There’s been a massive resurgence in indoor gardening over recent years, with renewed interest reflecting the popularity of plants in our homes.
It’s especially prevalent among young people living in city flats with little outdoor space.
But we can all enjoy indoor planting as a way of brightening up our living and working spaces – especially when we’re spending more time than usual at home.
We’ve spent a lot of time outside in the spectacular sunshine. But when a cold, rainy snap appears, it brings the desire for indoor gardening instead. And this week, I’d like to share the pleasures of bottle gardens and terrariums – both of which will make a classy addition to your home.
Garden centres and online retailers have enjoyed a boom in sales of glass gardens. They were last really popular during the 80s and 90s when hundreds of thousands were sold in garden centres and DIY superstores all over the country.
Now they’re definitely enjoying as renaissance. Glass gardens originated as a means of transporting plants over long distances in ships.
During Victorian times, as it became cheaper and easier to manufacture glass on an industrial scale, growing plants within glass containers quickly became a hugely fashionable occupation. The good news is bottle gardens are relatively easy to create and don’t need lots of maintenance.
You can buy a huge variety of bottles online, ranging from small ones that are the size of a jug to larger ones which are almost the size of a barstool which you can get from theurbanbotanist.co.uk .
Once you’ve chosen your container, use ordinary houseplant compost. If it’s missing activated charcoal, you can buy it in from your local garden centre or pet store.
It sweetens the soil and stops anything getting smelly. It’s a similar material to the ingredient in odour-eaters that you get for your feet, to absorb unwanted smells to keep the bottle fresh.
Quick tip, place the container before you fill it – once the soil is in there it will become much heavier to move around. Avoid bright sunlight if you can, a semi-shaded windowsill or dresser top is ideal.
Plant varieties like ferns, Pilea, Peperomias, or Hypoestes all tolerate and appreciate humid environments, meaning they are ideal for planting in bottle gardens.
Once they are planted in, watered well, and fitted with a cork in the top, it will create its very own micro-climate. This works by the container recycling its own moisture as it evaporates and hits the body of the glass, then as it cools the water falls back into the soil, completing the cycle.
Another area that is growing in popularity is terrariums, which are panes of glass which usually have beading of copper in between to hold the panes together.
These resemble mini-greenhouses and they can be bought in many different shapes from traditional greenhouse styles to hexagonal varieties which make superb, fun shapes for planting in. Fill them with aggregate sand or dried moss.
Most commonly found are open terrariums, with an open face rather than closed terrariums which are sealed.
Open terrariums are great for cacti and succulents such as Aloe, many varied Echeveria, Crassula and Kalanchoe which are suited because they hold a lot of moisture within their foliage, and don’t need to be watered as much as non-succulent houseplants.
When planting up a terrarium, keep the plants in their own little pots, simply sinking them into the base material. This means you can swap them in and out with ease.
Most of these plants, especially cacti, do not have extensive root systems, so they won’t mind. It also stops the compost from mixing with the aggregate sand or moss.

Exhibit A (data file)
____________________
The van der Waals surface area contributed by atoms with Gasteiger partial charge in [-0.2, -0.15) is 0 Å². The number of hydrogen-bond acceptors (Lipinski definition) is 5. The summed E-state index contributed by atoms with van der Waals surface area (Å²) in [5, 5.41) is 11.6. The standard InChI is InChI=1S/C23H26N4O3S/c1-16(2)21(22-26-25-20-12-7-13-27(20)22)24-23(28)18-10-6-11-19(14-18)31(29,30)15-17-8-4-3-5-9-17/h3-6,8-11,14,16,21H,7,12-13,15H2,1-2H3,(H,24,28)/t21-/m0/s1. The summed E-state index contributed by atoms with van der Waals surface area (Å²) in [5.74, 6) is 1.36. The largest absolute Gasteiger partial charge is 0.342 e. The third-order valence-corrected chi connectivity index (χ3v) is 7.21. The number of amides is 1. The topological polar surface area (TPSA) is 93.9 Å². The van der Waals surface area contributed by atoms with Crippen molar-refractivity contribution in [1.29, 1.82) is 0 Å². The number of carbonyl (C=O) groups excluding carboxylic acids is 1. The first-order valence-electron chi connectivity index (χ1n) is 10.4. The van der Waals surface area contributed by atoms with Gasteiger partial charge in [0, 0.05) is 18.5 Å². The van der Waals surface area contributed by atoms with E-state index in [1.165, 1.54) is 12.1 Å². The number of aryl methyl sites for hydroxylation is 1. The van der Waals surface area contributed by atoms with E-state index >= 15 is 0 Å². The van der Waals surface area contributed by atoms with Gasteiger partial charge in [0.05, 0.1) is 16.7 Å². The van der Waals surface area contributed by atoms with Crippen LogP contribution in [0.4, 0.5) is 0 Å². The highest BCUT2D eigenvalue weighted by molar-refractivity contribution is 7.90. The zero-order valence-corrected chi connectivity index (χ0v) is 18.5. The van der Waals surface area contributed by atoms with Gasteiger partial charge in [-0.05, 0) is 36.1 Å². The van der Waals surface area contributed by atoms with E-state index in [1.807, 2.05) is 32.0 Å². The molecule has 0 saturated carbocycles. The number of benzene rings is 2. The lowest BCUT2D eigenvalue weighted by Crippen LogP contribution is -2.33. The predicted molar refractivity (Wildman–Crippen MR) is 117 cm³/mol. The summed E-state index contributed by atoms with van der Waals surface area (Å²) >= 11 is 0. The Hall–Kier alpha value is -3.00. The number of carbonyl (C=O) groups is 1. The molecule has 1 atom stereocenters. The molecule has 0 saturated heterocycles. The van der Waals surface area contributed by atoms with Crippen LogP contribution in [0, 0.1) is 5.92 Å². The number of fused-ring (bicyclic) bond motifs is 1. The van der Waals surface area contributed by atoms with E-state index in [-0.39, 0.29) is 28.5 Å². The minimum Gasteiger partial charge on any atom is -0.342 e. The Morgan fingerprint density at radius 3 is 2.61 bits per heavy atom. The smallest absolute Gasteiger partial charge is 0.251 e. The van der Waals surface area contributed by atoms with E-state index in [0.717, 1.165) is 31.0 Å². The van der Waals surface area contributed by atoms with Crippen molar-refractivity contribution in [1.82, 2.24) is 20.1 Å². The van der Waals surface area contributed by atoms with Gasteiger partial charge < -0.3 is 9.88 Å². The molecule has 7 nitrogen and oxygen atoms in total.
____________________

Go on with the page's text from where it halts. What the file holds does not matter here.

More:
Although you’ll want to display your terrarium and bottle garden in full view to appreciate its beauty, ensure as with your bottle garden that they are not placed in direct sunlight, because the heat will intensify through the glass.
Instead, place them on a well-lit windowsill, in a place you can easily get to them to water it little and often, making sure you get the water directly into the pot that you’re watering.
Top of the glass
The other option is to save up glass bottles and jam jars, because you can do an awful lot in a simple glass container. For instance, if you take cuttings from geraniums or fuchsias and leave them sitting in an old jam jar of water, you’ll find that they root quite easily and you can enjoy watching it.
You can clearly see the ones that don’t root and begin to rot, meaning you’ll have space for the ones that are growing well.
In fact, another great option is Phalaenopsis (moth orchids) which are epiphytes, meaning in nature they grow on the side of trees, which is why their roots have green in them which enables them to photosynthesise.
This is why they are often sold in clear pots, so be sure to not plant them in a pot that will completely cover their roots.
Instead, place them in a glass vase or pot. Glass works particularly well with gardening, whether that’s in the form of bottle gardens, terrariums, or even jam jars.
Look out for glass bottles, containers
and pots for planting on eBay, car boot sales and
charity shops or even at your local tip.
Happy gardening everyone!
Can I transplant a shrub in my garden to another place? It’s been there for at least five years?
It’s best to wait until November, after we have had the first good frost. The plant will be dormant and the risks of problems will be lessened. At the moment, there’s a risk of giving it a shock to the system, plus you’ll have to spend a lot more time watering.
Pigeons are eating my newly laid grass seed, what can I do?
Mix your grass seed with compost before you sow it, which will make the seed look less noticeable and obvious to birds. It will also help the seed to germinate quicker. You can also use garden netting, secured with canes to protect newly laid patches of lawn.